Robot Wisdom and How Jorn Barger Invented Blogging
Jorn Barger and Where “Blog” Came From
Blogs are everywhere. Everybody, every business, everywhere, has a blog these days, some run on free platforms like Blogger and WordPress, but the majority of blogs are created on self-hosted platforms where you are in charge of everything. There are blogs on family, health, writing, music, news, a million other things, and, yes, blogs on blogging.
But it had to start somewhere, right? Sure, people have been writing things down on the internet since day one, but who decided to start writing things down in a weblog format? For that matter, who decided it should be called a “weblog”?
Well, in what’s not exactly the greatest surprise twist in history, it was an intelligent, somewhat maladjusted, slightly crazy man, with a truly magnificent beard.
Who is Jorn Barger?
Jorn Barger was, basically, one of the original computer nerds. Born in Ohio, to all accounts beardless, in 1953, he was a smart young man. Jorn first encountered and fell in love with computers in 1964.
Most people today probably wouldn’t even recognize a Minivac 601 as a computer, but eleven-year-old Jorn Barger did. More than that, he saw the potential in it.
Jorn studied math and sciences in high school, and then bounced from college to college, to university, but never actually got around to getting a degree. Then he abandoned a career in computers, to spend some time discovering himself at The Farm, a famous hippie commune in Tennessee, and other places, for several years.
He reemerged in the 1980s as a programmer, writing software for most of the decade, before following his deeper interest in 1989 and taking a job at Northwestern University as an artificial intelligence researcher.
This bit matters, because it fit into Jorn’s personal obsession with the idea of analyzing human behavior through computer simulation, or, as he called it, “Robot Wisdom”.
The Usenet Years
Once upon a time, in 1980, before the coming of Google, before AOL, before anyone had even thought to call it the Internet before there were such things as dot com, and a phone call meant disconnection, there was Usenet. People who have used 4Chan, Reddit, or any bare-bones internet forum would find it familiar if not a little complicated and arcane. Usenet was (and still is) just a place where people could go and talk to one another, and to Jorn Barger, from 1989 onward, it was home. Everything starts somewhere, the internet as a community started with Usenet.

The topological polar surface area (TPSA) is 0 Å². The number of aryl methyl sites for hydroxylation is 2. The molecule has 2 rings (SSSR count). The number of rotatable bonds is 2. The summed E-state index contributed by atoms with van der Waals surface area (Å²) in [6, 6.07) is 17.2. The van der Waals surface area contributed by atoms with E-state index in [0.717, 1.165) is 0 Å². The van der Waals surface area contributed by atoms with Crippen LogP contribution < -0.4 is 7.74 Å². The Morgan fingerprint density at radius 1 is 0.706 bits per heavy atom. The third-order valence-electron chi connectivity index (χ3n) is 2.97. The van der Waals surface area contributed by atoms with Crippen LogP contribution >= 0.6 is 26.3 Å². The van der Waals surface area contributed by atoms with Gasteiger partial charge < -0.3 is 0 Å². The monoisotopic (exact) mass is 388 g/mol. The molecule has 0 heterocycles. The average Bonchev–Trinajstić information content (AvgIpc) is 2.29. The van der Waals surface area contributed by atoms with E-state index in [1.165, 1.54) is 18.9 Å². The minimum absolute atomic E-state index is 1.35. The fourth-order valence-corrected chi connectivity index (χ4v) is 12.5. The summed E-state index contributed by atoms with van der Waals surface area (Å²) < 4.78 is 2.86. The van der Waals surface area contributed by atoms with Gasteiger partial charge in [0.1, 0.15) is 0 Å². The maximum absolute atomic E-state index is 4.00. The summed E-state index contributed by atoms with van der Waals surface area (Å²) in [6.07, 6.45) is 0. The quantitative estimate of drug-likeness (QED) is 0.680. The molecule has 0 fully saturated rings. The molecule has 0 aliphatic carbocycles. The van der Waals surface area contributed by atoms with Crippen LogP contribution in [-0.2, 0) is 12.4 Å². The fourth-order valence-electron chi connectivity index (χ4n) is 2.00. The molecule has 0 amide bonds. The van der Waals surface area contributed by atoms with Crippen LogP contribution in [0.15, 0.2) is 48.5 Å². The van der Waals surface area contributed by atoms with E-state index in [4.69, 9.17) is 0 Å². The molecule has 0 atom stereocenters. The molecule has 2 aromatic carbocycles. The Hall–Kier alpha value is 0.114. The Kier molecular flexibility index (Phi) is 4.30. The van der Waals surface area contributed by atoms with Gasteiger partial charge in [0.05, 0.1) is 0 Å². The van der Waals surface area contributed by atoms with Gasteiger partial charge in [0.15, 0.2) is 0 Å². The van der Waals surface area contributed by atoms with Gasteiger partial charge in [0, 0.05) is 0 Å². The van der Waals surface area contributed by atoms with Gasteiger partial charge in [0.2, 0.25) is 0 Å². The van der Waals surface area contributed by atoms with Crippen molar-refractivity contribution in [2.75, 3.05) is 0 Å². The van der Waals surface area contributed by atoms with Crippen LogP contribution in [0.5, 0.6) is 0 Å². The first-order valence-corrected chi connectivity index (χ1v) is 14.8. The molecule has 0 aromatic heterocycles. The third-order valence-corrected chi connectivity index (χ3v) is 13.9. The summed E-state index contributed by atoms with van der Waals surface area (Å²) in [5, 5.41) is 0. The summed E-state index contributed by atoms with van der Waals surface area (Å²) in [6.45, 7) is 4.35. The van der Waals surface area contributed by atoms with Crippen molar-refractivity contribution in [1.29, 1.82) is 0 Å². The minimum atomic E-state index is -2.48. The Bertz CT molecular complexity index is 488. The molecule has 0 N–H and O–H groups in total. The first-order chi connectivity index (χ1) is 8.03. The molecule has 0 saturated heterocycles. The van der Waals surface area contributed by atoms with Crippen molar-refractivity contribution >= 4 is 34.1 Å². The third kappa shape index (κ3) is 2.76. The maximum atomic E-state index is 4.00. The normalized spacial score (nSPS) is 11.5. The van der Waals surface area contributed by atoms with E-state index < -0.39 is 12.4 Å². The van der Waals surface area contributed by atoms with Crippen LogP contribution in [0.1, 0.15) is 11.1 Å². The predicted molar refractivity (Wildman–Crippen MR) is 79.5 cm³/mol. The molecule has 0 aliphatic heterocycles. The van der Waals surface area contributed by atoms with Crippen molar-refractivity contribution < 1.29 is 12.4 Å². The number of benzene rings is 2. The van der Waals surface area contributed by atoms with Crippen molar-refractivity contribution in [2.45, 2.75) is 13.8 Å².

Jorn took to it with an almost obsessive level of gusto. Here was a place created for the purpose of creating communities, accessible only to other tech-savvy individuals. To call his writing on there prolific would sell it short. Jorn’s credited with over ten thousand posts. He helped write some of the earliest FAQs on things like ASCII art, and was active in forums on topics as diverse as AI, singer Kate Bush, and writer James Joyce. He was well-known and, to all appearances, well-liked for his first few years in the community. However, as time went on, Jorn began to experience personal friction both at work and on Usenet. By the end of 1992, it all came to a head, and he found himself no longer employed by Northwestern and embroiled in conflict in his old forums on Usenet, particularly the Kate Bush fan forum.
He blames everyone else for turning against him, the innocent victim. It can’t be said whether this true, but it’s easy to get a sense, from his writing, of how he found himself made the villain in it all. There is a sort of innocent lack of self-awareness in it all, especially considering he spent the better part of the 1970s working to become self-aware.
In any case, he found a new place, and it was here that he rose to his highest heights, and gave his account of these past disagreements. Going back to his philosophical roots, he called the place Robot Wisdom.
The Birth of the Robot Wisdom Blog
The concept was simple, but novel. Jorn created a page that linked to other posts and pages, some on Robot Wisdom, some elsewhere. Every time he posted something new, it would appear at the top of the page, and everything else would move down a little. By scrolling down, you moved back in time.
It was here Jorn set out to create a space of his own, and explain his interests to a wider world he hoped would understand and welcome them. And they did, for a time. He started posting in 1995 and continued to post for an entire decade. During that time, Robot Wisdom changed the way the world communicated.
The whole process of collecting interesting things from around the world and writing about them on the internet was a new idea, and so it needed a new name. Jorn decided to call it “logging the web”, which made Robot Wisdom, of course, the first weblog. So it became Robot Wisdom Weblog, and the blogosphere was born on December 17, 1997.
Robot Wisdom continued to benefit from Jorn’s diverse interests and his prolific nature. It was updated one or more times a day, and there was virtually no one who could not find somewhere their interests and Jorn’s overlapped, and so Robot Wisdom Weblog grew. True to form, he also got to work on the first Blogging FAQ, released in 1999.